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The Carolina times. (Durham, N.C.) 1919-current, September 03, 1977, Page 2, Image 2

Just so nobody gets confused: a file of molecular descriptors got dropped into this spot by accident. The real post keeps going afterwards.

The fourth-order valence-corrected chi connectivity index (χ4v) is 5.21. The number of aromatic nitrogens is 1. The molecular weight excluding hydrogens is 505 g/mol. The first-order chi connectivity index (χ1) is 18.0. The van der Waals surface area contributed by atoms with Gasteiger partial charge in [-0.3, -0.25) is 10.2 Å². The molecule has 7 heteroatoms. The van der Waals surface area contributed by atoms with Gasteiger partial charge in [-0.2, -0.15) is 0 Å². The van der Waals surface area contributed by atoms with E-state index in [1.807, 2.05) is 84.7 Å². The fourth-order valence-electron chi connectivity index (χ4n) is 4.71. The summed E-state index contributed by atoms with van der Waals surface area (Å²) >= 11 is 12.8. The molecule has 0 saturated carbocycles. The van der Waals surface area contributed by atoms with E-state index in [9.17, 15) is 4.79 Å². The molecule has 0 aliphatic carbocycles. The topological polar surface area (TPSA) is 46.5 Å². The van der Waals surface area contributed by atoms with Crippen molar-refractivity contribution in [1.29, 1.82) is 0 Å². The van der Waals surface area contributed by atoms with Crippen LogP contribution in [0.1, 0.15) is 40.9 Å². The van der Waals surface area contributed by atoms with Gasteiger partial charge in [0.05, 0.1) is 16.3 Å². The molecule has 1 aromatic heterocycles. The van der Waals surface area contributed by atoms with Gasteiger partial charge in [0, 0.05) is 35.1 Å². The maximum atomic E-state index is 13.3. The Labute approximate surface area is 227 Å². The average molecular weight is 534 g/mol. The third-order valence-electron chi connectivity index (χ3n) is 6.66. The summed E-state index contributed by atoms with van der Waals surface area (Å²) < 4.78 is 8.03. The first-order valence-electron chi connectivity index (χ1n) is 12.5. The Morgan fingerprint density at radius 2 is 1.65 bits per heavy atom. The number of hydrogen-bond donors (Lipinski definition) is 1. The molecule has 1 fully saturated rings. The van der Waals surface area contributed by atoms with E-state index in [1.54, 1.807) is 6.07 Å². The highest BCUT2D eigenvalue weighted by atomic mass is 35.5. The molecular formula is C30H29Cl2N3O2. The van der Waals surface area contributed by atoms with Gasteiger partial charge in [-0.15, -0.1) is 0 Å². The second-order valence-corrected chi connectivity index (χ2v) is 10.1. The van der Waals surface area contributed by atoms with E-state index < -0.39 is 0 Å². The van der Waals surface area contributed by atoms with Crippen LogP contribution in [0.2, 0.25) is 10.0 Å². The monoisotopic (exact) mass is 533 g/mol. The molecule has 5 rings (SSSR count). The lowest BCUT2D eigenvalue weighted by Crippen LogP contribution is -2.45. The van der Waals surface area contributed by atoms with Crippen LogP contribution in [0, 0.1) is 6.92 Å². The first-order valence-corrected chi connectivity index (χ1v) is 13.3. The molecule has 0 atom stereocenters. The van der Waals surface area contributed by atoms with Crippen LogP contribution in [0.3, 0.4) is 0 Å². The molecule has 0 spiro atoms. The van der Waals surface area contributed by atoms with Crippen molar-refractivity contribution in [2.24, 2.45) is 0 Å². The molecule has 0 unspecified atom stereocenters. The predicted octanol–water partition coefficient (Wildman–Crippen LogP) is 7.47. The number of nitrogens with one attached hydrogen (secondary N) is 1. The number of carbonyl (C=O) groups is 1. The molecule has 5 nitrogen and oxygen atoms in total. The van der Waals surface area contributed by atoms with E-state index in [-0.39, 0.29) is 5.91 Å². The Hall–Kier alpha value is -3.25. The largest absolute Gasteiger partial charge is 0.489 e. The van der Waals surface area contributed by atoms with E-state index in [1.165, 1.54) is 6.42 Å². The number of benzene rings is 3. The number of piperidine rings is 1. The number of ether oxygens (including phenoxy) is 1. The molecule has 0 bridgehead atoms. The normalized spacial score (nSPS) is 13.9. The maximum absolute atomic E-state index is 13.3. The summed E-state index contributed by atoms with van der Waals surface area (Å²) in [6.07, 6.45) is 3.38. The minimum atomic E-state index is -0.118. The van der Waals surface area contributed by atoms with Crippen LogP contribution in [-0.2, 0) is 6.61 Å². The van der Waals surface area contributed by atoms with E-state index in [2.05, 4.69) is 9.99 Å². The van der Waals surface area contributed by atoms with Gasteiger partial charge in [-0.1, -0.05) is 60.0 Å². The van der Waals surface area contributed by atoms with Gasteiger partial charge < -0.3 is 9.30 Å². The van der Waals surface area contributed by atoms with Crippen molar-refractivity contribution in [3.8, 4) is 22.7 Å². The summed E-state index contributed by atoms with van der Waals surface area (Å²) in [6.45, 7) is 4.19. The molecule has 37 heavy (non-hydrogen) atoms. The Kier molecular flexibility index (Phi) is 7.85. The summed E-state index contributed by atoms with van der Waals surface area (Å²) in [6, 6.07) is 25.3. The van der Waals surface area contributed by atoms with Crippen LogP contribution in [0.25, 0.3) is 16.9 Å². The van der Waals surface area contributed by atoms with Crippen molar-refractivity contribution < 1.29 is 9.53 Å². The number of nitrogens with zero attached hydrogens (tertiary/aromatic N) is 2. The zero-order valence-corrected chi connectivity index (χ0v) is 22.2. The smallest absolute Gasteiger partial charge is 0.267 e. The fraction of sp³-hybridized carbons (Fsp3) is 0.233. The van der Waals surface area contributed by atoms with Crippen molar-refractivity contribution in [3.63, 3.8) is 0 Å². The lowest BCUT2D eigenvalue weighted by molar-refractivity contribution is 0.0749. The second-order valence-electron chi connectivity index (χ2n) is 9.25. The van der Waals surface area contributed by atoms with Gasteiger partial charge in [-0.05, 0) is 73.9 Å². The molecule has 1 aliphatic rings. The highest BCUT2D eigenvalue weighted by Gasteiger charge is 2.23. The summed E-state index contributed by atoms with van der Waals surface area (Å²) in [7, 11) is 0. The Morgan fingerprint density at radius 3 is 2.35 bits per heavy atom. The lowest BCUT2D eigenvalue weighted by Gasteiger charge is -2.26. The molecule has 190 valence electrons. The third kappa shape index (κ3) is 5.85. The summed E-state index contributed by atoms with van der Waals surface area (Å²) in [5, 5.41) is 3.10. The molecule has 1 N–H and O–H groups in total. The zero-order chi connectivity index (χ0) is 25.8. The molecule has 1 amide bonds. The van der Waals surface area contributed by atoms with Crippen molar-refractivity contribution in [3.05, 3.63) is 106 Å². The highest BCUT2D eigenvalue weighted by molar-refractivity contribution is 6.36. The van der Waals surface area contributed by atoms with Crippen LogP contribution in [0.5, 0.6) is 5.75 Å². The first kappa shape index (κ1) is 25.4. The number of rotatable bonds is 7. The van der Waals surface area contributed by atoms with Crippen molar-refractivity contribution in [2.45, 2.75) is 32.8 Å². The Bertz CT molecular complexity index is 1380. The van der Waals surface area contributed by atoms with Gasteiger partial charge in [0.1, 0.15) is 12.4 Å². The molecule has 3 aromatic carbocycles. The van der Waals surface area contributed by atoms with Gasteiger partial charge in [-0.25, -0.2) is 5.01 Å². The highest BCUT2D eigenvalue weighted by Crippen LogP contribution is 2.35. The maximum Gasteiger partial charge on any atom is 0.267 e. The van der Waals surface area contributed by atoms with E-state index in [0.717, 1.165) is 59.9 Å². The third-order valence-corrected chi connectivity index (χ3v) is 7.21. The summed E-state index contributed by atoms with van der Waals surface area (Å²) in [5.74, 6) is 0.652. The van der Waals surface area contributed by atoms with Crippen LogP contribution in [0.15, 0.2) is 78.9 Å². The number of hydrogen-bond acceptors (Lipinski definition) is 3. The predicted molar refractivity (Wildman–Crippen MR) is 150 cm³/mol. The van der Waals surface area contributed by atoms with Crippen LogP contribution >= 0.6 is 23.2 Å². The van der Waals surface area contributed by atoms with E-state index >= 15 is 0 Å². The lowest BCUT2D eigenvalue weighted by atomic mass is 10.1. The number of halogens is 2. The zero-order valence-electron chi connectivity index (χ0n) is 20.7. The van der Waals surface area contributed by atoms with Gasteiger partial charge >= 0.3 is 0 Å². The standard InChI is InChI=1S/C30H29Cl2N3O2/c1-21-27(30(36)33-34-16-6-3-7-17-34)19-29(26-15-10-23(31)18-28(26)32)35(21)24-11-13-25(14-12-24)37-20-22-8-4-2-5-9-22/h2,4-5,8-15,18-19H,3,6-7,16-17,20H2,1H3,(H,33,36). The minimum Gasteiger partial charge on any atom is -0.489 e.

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a - T! 7CAR0UNA TWSS SATSPT.3,1977 iitmiiiiiiiiimiiniiiiiiiiMiiiiiiiiuiHiitiiiiiiiiiiiiiiiiiinmiiiiiiiiiiiiiiiiiiiin ExCCCtiYS DifCttCf IIAACP Hew Day Begun .!": f '9 W j - :? '' ) y "t( -. YALUES I ; Vv OOOPSTIONJ-smRj'fg .-one uath nature - T(5 v- WORSH IP LIFE -SPlr rrUAli'. UM1VJERSALISM. ' On THE STAIR of HUMANITY WHICH WAY WILL YOU CUMb? Voua FAMILY AMD OUR COMMUNITIES FUTURE LAY IN YOUR, Preserving What We Have Delta Sigma Theta Sorority is to be commended for its support of black colleges through the award made at its' national convention last week of $25,000- $30,000 to Tuskegee Insti tute. The grant this year will be used to .fund a "specialistdistinguished professor for one year to teach in an area of study currently not available at the institution." t i ; While integration and the right to attend any college is and should be a choice, we believe the future of black folks hinges on the survival of the traditionally black f institutions of higher learning. They, along with the black church, have been and hope fully will continue to "be - the cata lysts which have implanted and re enforced values intrinsic to the basic ideologies of those persons of African roots - often contrary to those prac ticed in American society - but vital to the survival of all humankind. . Traditional black values - coopera tion, sharing," one with nature, wor-' ship of life and the right to life, spiri tual universalism often conflict with traditional American values - compe tition, ownership and materialism, Special Plaudits For Class The North Carolina Central Univer sity community, Durham and the State nf Nnrth Pamlina alri nVa?tirf in the high percentage of successful NCCU School of Law grads who took" the. North Carolina Bar J examinationjhis year. We are especially pleased with the NCCU School of Law class of 1977, For this particular class was enrolled in September, 1974 when the additions to and renovations of the Turner Law School Building were inf progress. The students were forced to study under the most adverse conditions and with in limited quarters - sometimes utiliz- JMviBRICAN VAlA)ES CDMPETlTlOM-OWMERSHlP AND MATClAUSM DOMINATING MATURE TECHNICAL WoRSMiPJjt DEATH - RACIALISM . H HANDS, i dominating nature, technology, wor ship of death, racialism. This his been the cause, to a great degree, of inner conflicts suffered by many blacks who must operate or aspire to Operate within Jhe American mainstream. It is the traditionally black college which has led the way in preserving what is vital and intrinsic in its students while teaching what is necessary for them to function 1 successfully in America. As Dr. Luther Foster, president of Tuskegee Institute pointed out in his acceptance speech to the sorority, "studies increasingly document that, during the century of their existence, ' black colleges have, trained 75 of all . 1 black PhD's,"75 6f aD black mffitary? officers, 80 of all black federal judges, 85 of all black doctors, 90 of all black veterinarians, more than ;. 99 of all black professional forest ers." An impressive record, we think. ; We congratulate Delta Sigma Theta and hope 'their support will stimulate other Organizations and individuals to channel more financial help, toward those psrituti6ns?dedicated 1p ;pre serving what we have as we work to ward what we want. ing - neighboring facilities. Administra tive offices and student offices were then located in the sub-basement , of .Aftwe Day Shepard Dormitory: Qasses We 1eld anywhere space was available on the campus., , , . Having' survived and succeeded in spite of these tremendous and difficult circumstances, the. class of 1977 from the North Carolina Central Unviersity School of (Law is entitled to special plaudits of us all. Certainly a little praise and much success is wished for all of these gradu ates and new lawyers. k V riVadavia oaH &67 FjWST PRCSIOEWT Of ARGENTINA NATIVE Or BUENOS AIWES.A MILITAhY . HAHj HE REPELLED ENGLISH INVADERS ; 1780-1845 . ' v W IS0 ANO 1807Mf CCAME SEC'V OPWAR W ltd -MII20, APTER'lNOE ,.;, P'EN0ENCE WAS DECLARE0,HE BECAME BEC'TOr STATE IN IB26THE UNlTARIOS.t A PARTY IBEit THE fEDERy 121? AND ELECTED HIM PRESIDENThE ABOUSHEO THE SLAVE TRADE. V MADE MANY OTHER SOCIAL CULTURAL AND ECONOMIC ADVANCES -- The peculiar genius of the National Associa tion for the Advancement of Colored People is its Insistence on taking the laws of this land,' written, as comedian Redd Foxx might say, "of white folks, by whites, for white folks' and relentlessly hammering away until these laws apply to all. In saying this, 1 do not believe ! can be ac cused of excessive braggadocio, or swelling vani ty of proprietorship or affiliation. The record of this organization, long, tortured and tena cious, speaks for itself.; ' So although these are, unfortunately, dark and difficult days in which some of our form- ; er friends in Congress are turning against us and ? attaching .anti-busing amendments to a wide-, ranging number of proposed bills, 1, for one, am not discouraged. , r I am not discouraged even though the Su preme Court of the United States, through a series of rulings the most important of which concerned seniority, recently seems to be on a ; determined course to reverse the hard fought civil rights gains we have made in recent years. Nor am' I staying awake nights, gnawing my fingernails in worry over the possible adverse outcome of the pending Supreme Court Allan Bakke case that seemi to be a sword of Dama cles poised at the jugular of affirmative action. In the first instance, I feel most of the anti busing amendments, are doomed to failure But if one or two manage to effect passage, I say we must redouble our efforts to get them off the books. As to the. Supreme Court ruling on seniority, I think this was based on the court's interpretation of Congress's intent, not To De MJIIIIlllllIltllllUIIIIIItUIIIIUIlllIIIIIIUIIItlUUllIIIIIUIIIIllll IIIIIIIU1IIIIIIII FBI Choice The appointment Of U.S, District Court Judge Frank M. Johnson to head the FBI is an excellent one., It is also significant, both be cause of the agency's importance and because it signifies the Administration's determination to give the FBI the kind of leadership that will end past abuses. And there have 6een plent of abuses. It had become routfiie procedure for the FBI to Jape phones, harass rights and political activists, and tcrids -foughshod over constitu tional rights The re&Hf serious erosion of public confidence. The agency exhibited a Cold War mentality that viewed almost any dissent as proof of dis loyalty. Nurturing a carefully fostered "G-Man" image through the late J. Edgar Hoover's flair for publicity, it eventually came to feel it could do no wrng. r K - A federal policy agency that is a law unto itself is a threat to all citizens. And when 'such an agency becomes politicized, as it did in the Nixon years, it can become the instrument of subversion of democratic principles. Over the years it became obvious that the image of a super-efficient FBI was at odds with reality. Concentrating on spectacular criminal and spy cases, the agency virtually ig nored white Collar crime and organized crime. More energy seems to have gone: into public relations efforts than into enforcing the law within the confines of legal, constitutional police procedures. v TXI5 Cy DISSENTION 1 . Ambassador A n d y Young is known for occas sionally having anthrax. An- -i out tor socwnustice. Equal t jV ML '; in adUressing tne con vention President Carter in-1 ferred ' that the civil rights' goals puld only be achieved if blacks were "cooperative.", , He said "it I takes time to change ?r the trends, . of history and to ,. reverse the bureaucratic mechanism to , one ' of support, and com- ' on a constitutional princfcle. Hence, we can seek redress in Congress through passage of a ' more clearly defined bill. 'ft; ; ', 1 -And as for the Bakke case, it may bear with in it all the dire and destructive elements that -spell doom to affirmative action in this coun try, as some fear, but I say if it comes to that, , it will be a battle lost. Not the war. That will , continue and, in the end, I believe we of the NAACP- we will ultimately triumph,?; y - For as Carlyle truly "said, "Truth crushed to earth, will rise again.? Some' of our critics point' derisively at what some former allies are V ' doing in Congress in respect to busing. They play up differences, real or perceived, we have with labor. Xj 'vf They say that both are now so committed to the white male that minorities and women have become irrelevancies on the, scale of their priori- ' -ties. Well, perhaps so. But we have problems everywhere and from time to time even with -fonnerallieri:,;.:.;:; V ' But we have learned one hard lesson in the .:. long struggle for equal rights, in this country: that we can have no permanent alliances with . anyone which; will jdeter us from our purpose. Jo we will have our coalitions with. labor; we will form coalitions with business, with the National Organization of Women, witn mem bers of many 'political persuasions irV Congress; with the National Chambers of Commerce, with anyone who is pursuing the goal we'je in pur- suit of at a particular time. . ,f , : , Herbert Hill, NAACP Labor Secretary has analysed affirmative action as clearly as anyone IHIIHIIIIIIIIIIIIIIIIIinilUmillllipifllllHIIII With Hoover is czar, the agency had deteri orated to the , point where, well-paid, skilled agents were concocting phony rumors to dis credit anti-war activists and civil rights mili tants. After Hoover's death, one of the tempo rary heads of the FBI actually destroyed evi dence in the Watergate case. x,i So Judge Johnson inherits quite a mess. The prime qualifications for a new FBI Di-: rector are personal integrity, leadership abili- ty, firmness, and respect tor the law. ana tor the consiituUonal limits .it: places- on, pouce ' rwe..The nation's -top cophas- tojw? some one who is completely devoted to enforcing; the law but not;at the cost of destroying the personal; liberties the law jdefends,. ff 1 On those ground, the President and the Attorney General 'could, riot have chosen a better persorvYbiiead the FBI. If Judge John son's record on the bench is any indication, he will reshape thagea?y nto an effective law enforcement arm of the government, while ending the abuses that have characterized its ' past record; ,'j : . . ;' , ; '.x, In -his 22 years on the bench. Judge John-i son has shown a fierce devotion to civil rights.'' He has presided over controversial cases and delivered crucial decisions that integrated buses -and public facilities, abolished the Ala bama poll tax; directed desegregation of Ala bama's chools, required reapportionment of voting districts, extended women's rights; and CI G.E.UQ0TE Excellent 1 -",'!.. : : X. thrax is a malady of warml .passion,. and concern, and. blooded animals, common to .'enthusiasm.- cattle. It is generally known ',i- NO CHASE as rhoof (foot) In mouthH ' ' If a Republican presi- disease. . -v dent had ; made those re- ' , When A m b a s s ado r? : jmarks at a black conven Young addressed the National-, -tion, he probably would have Urban League Convention he i been chased off the platform, .adjured them to be leery of ..What a difference a political those " who "attempt to ' party identify makes. ' generate dissention". RIGHT-ON He of v course was re- ' Vernon Jordan was (erring to those ware critical correct when he voiced dis of President Carter, and who ' satifactlon with President vocalize his failure to provide Carter's reward to black jobs for the "unemployable voterswhb assured his elec black youth; jmdJiousing for tionpEveH had b acks not the masses still lrvfitg in sub- voted for the President, the standard accommodations; pbserVatlorT of Inadequate re and federally , sanctioned sponsivenejs to the sock) abortions for mothers. : economic plight of ; black - PUNISHMENT America Is appropriate. , ' Open dissatisfaction with , ' President Carter and his the inadequate civfi rights Cabinet Membets have placed performance of President' the iblame. for inadequate Carter may carry a brutal commitment to alleviate the denial as punishment, similar dismal: problems W black to that imposed by, the America at the feet of Con Kremlin against so called gress. H? is partially correct. : Russian dissidents who cry . Yet too las accountability. .vl warning uie democrat von- gress can not , relieve mm oi his responsibility. ' . , THREAT President Carter during a private1 conversation cau- tioned Vernon Jordan that criticism of his Administra tion would ' damage v "the hopes and aspirations of poor people". This was not a veiled 5 1 know in this country, and ne pomts out: The : extensive bodyof case law; under Title VII ot - - r . the Civil RighUct of 1964 has clearly trans- formed the SegatJye duty - not to discriminate - into a' positive obligation. : ' Under the guise of defending merit systems that in reality do not exist, the opponents of affirmative. aion. are, in fact, attempting to maintain the unstated but traditional discrimi natory practices that result in the exclusion of blacks and other minorities from desirable jobs in every sector of the economy. A major factor in the resistance to new legal remedies is 'that white expectations, based on; . systematic denial of the rights of minorities, has become the norm. Thus, any alteration, of this , norm is considered 'reverse discrimination. "It should be evident that what is really in volved in the debate over Affirmative Action is not that blacks will be given , preference over whites, but that a substantial body of law now requires that discriminatory systems which operate to favor whites at the expense of blacks must be eliminated." We of the NAACP strongly believe that, as in j the past we can take the laws of this land and make" them, in time, apply not just, to some people who have white skin, .or to some who may have great wealth, or to some who have certain political or religious affiliations, but to all people, white, black, brown, yellow and red. We may lose a skirmish or two here and : there, a battle now and then, but in the great sweep of historic struggle the victory in war will belong to us. 't " I By VOII E. JOSDAII EXECUTIVI miCTOt NATIONAL URIAH LEAGUE . protected' prisoners and mental patients again ' st officiaTabuse and neglect. That record is unique among federal judges for the boldness of the decisions as well as for the fact that many of them preceded similar Supreme Court rulings. He wasn't just foDow ; tog in the path of the Supreme Court, he was deailrig creatively and constitutionally with key cases and set the pace. Behind that record is his bersonal integrity and rus courage.Becaiise ot his crvil nghts aeci- , sions he was onrficued. Friends stepped w . . .fi ling,; cranKS staneu cauuig, na Domo-imeuis meant , rpund4heclock police protection. A lesser man would have tailored his de cisions to meet the prevailing mood of his community. But Judge Johnson wasn't about to allow racists and fanatical segregationists . to influence his decisions,' even though it cost him heavily. , -, 1 ' . That kind of iron rectitude will come in handy when the flak starts flying as he tries to reform the FBI. And so will his devotion to , firm justice, proved by his refusal to treat government officials and white collar crimt nals more leniently than other criminal of fenders. - - S- Any man George Wallace once called "an integrating, carpetbagging, scalawagging, race mixing, bald faced liar" has to be pretty good. Judge Johnson will make an excellent FBI chief. v wow threat. J Rex Granum, deputy White House press secretary, said the President's comments were neither a "warning" nor a "reprimand". Contrary to vmat the President's loyal staff may aver, it was an unmistakable admonition, and intimidatioi of free thought by blacl America, reminiscent of be havior of a plantation' over seer. This black America mus remember. AMEN QbtGavc L, E. AUSTIN Editor - Publisher , 1927-1971 Publlihed every lnuiway (da tea Saturday) at ; Durham, N. C, by United Publishers, Incorporated. Mafling Address: P. O. Box 3825, Durham, North Carolina 27702. Office located at 436 EastPtttoew: Street, Durham, North Carolina 27701. Second Class Postage Paid at Durham, North Carolina 27702.. SUBSCRIPTION RATES: One year, $8.50 (phis $0;34 Mlei tax for North Carolina residents). Single copy, $0.20. Postal - regulatioiu REQUIRE , advanced payment on lubscnptioru. . Addresi all communications and make all checks nd money orders payable to THE CAROLINA TIMES. ' National Advertising Representative: Amalgamated -, Publishers. Inc, 45 West 45th Street, New York, New York 10036. r ; Member: United Press International Photo Service, National Newspaper Publishers Association, North ; Carolina Black Publishers Association, ' Carolina Community Newsservice., '. y-v ; Opinions expressed by, columnists in this news- paper do not necessarily represent the policy of this newspaper. This newspaper will not be responsible for the return of unsolicited pictures. )